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How do I lower the impedance load on my amp?

Discussion in 'Amps and Cabs [BG]' started by Golem II, Jun 5, 2002.


  1. Golem II

    Golem II

    Jan 4, 2002
    Macon, GA, USA
    Let's say I have only one 8 ohm speaker cabinet, but I want to lower the impedance of my rig to four to increase the wattage that the amp puts out. What's the best way to lower the overall impedance without buying another cabinet? Does anyone know of an affordable product (load resistor, dummy load, speaker emulator, etc.) that's ideal for simulating an 8 or 4 ohm resistance load?

    Mainly, I'm asking this because I'm thinking of buying an acoustic image Clarus head, but I'd like to run it at two ohms to get the full 300 watt power output from it. Unfortunately, most small cabs are 8 ohms and I can't afford four of them right now.
     
  2. Richard Lindsey

    Richard Lindsey

    Mar 25, 2000
    Metro NYC
    AFAIK there's no reasonable way to do this. I think you'll need to buy a different cab, a different head, or both.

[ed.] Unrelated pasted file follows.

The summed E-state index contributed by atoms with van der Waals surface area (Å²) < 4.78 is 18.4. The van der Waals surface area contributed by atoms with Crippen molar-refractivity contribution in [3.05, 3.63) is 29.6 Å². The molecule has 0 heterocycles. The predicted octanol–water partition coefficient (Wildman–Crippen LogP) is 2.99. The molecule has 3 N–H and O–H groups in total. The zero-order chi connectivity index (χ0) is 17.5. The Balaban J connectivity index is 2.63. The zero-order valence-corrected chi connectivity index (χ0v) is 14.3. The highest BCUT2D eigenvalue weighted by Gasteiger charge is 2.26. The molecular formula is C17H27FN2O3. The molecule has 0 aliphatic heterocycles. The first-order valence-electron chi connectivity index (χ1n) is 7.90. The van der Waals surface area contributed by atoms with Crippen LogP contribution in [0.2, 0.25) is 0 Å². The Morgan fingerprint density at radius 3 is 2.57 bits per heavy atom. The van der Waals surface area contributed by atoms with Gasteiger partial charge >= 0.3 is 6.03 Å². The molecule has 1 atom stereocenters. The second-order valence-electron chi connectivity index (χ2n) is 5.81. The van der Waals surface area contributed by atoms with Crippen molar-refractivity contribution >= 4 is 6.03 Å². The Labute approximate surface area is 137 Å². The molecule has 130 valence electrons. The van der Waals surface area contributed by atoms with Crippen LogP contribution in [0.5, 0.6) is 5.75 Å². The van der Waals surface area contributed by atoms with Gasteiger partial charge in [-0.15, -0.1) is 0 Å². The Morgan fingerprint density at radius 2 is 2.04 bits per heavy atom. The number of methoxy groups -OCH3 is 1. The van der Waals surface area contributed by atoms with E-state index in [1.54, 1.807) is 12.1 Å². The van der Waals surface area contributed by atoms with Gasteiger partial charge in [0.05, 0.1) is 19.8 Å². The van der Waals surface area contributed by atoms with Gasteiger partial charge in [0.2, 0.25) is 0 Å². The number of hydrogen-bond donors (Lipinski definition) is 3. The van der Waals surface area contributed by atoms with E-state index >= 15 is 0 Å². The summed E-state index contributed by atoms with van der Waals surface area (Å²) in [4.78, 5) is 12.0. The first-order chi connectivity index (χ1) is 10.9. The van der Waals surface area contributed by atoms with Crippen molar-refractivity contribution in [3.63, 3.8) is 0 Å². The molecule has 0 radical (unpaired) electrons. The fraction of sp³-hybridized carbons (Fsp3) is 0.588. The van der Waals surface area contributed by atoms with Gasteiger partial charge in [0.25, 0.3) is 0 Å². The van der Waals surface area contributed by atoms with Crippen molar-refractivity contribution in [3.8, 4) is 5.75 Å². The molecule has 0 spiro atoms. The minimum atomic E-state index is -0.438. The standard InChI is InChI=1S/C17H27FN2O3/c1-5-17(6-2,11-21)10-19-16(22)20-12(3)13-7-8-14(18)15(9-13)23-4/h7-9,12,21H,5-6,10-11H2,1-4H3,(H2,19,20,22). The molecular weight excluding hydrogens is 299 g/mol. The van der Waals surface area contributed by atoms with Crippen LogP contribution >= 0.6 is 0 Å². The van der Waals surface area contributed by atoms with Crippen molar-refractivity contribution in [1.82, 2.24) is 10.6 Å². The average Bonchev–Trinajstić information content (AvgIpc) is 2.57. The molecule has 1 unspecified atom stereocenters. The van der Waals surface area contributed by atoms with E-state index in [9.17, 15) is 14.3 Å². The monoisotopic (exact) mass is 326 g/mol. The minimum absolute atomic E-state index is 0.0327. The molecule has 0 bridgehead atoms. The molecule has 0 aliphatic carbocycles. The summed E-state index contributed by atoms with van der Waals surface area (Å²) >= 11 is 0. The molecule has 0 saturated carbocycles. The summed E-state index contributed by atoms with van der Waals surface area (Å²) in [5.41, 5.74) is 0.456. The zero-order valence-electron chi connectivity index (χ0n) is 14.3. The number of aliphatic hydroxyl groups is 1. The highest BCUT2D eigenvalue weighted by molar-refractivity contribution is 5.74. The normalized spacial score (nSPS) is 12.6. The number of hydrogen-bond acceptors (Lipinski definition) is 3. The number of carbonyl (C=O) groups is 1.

3. bassplayajew

    bassplayajew

    Mar 14, 2002
    Bethesda, MD
    Look for a book called "How to make a speaker cabinet", and from there you're on your own...
     
  4. BillyB_from_LZ

    BillyB_from_LZ Supporting Member

    Sep 7, 2000
    Chicago
    If you added three 8 ohm power resistors in parallel with your cabinet, you'd get 2 ohms (sort of as a loudspeaker's impedance varies wildly with frequency...but we'll assume that you have 2 ohms).

    Your cabinet would get only 1/4 th of the total power (each load element be it resistor or speaker would split the input power equally (assuming that they're all the same impedance)) so it might actually get less than if you just use it alone with the amp.

    The only way to convert the 8 ohm impedance of your cabinet to 2 ohms is with an impedance matching transformer. Peavey might actually offer one on their web site and it would have to be good for at least 300 watts. The cost would be about the same as adding another (used) cabinet (and it wouldn't weigh much less) and you wouldn't reap the benefits of adding additional cone area. If you find a 4 ohm cabinet the total impedance when used with the 8 ohm cabinet would be 2.7 ohms with the 8 ohm cab getting 1/3 of the power and the 4 ohm cabinet getting 2/3.

    Good luck!